Keeping pets safe and stress-free on the 4th of July

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fireworksxThe Fourth of July can often be a stressful holiday for pets and their owners. 

With all the festivities and especially fireworks, many pets can get scared by the sudden and frequent loud noises. According to Kappy Hodges with the Friends of the St. Joseph Animal Shelter, Fourth of July means it’s time for fireworks which can be a prime time for pets to escape. 

“They get very frightened, they don’t know what that is,” Hodges said. “They may be doing just fine and then suddenly there’s a loud noise they weren’t expecting and it startles them and then they run off.” 

Hodges said one of the things to do before the holiday, is to get an ID tag for your pet which includes your pet’s name and your phone number. 

“There’s all kind of places that you can get these,” Hodges said. “Get some kind of ID on your pet, so if someone finds your pet, they can get them returned to you quickly and there won’t be any animal shelter involved and fees and things that way.” 

Hodges said another important measure you can take to ensure your pet stays safe during the Fourth of July holiday and throughout the year, is to get a microchip. 

“Because if your dog slips out of its collar, this is a way they can still find you,” Hodges said. “The animal shelter does do microchipping for just $10 and they keep your information on record there so that you don’t have to pay the additional fee to the tracking agency.”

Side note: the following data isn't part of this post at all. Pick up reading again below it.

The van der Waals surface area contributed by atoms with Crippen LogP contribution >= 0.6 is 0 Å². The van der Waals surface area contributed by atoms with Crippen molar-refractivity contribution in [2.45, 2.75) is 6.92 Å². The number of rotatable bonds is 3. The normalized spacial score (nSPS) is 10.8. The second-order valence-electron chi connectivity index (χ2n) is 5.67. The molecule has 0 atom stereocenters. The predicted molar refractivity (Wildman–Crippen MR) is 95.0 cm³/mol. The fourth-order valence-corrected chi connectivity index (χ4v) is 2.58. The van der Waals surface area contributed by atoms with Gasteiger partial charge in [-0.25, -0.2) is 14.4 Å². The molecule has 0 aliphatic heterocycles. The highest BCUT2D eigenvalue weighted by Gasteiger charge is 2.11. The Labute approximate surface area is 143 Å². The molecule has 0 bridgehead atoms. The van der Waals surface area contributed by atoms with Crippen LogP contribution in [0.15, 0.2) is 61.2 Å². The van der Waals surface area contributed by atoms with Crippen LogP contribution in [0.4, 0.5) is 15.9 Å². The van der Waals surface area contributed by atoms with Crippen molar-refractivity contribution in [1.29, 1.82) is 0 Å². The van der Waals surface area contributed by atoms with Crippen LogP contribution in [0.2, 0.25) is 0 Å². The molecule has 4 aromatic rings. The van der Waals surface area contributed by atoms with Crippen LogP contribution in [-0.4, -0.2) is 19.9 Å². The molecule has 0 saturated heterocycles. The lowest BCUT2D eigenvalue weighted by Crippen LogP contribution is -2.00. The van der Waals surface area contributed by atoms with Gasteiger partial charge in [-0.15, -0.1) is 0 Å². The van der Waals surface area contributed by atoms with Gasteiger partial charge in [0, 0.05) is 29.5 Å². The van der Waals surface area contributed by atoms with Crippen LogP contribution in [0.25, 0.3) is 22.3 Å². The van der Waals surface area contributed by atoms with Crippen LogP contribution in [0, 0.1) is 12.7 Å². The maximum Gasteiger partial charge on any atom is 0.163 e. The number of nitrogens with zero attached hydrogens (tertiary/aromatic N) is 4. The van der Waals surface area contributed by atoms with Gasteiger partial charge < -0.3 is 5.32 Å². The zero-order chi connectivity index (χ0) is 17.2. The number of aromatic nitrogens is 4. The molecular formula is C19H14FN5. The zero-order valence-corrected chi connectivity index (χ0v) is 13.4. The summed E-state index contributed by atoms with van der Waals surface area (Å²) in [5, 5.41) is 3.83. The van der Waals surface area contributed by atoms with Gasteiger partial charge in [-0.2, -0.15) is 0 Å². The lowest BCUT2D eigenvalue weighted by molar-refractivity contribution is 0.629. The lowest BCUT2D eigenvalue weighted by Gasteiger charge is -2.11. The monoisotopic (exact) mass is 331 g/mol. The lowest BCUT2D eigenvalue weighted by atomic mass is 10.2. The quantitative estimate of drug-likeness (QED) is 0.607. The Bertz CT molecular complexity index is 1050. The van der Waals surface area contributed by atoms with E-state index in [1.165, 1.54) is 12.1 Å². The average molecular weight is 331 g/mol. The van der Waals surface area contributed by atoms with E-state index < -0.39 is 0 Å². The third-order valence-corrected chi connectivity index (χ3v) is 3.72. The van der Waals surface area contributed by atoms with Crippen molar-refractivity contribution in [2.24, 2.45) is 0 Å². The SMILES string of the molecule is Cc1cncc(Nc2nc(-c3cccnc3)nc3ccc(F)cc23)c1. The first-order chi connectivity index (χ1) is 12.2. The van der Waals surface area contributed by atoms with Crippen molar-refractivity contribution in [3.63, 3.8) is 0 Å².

According to St. Joseph Animal Shelter Humane Educator Jenna Keyes, another safety measure to take with your pets the day of is to keep your pets inside or in a kennel. 

“When it comes to Fourth of July, especially the evening time, if you have a lot of guests over at your house and you plan on shooting off fireworks, find a safe environment for that animal to stay in,” Keyes said. “Maybe a bedroom where they can stay calm and relax or a crate or a kennel if it’s a dog. This will also prevent them from maybe escaping out a door or a gate. (It seems like) every year our numbers of dog intake always go up on the Fourth of July and a lot of it’s due to the fireworks scaring the dogs or maybe a guest lets the dog out by accident. A lot of individuals lose their cats under porches or they go into hiding for a few days. So it’s very important to try and make it a comfortable and safe environment.” 

For more information on keeping pets safe and less stressed during the Fourth of July, contact your veterinarian or St. Joseph Animal Shelter Humane Educator Jenna Keyes at (816) 271-4877.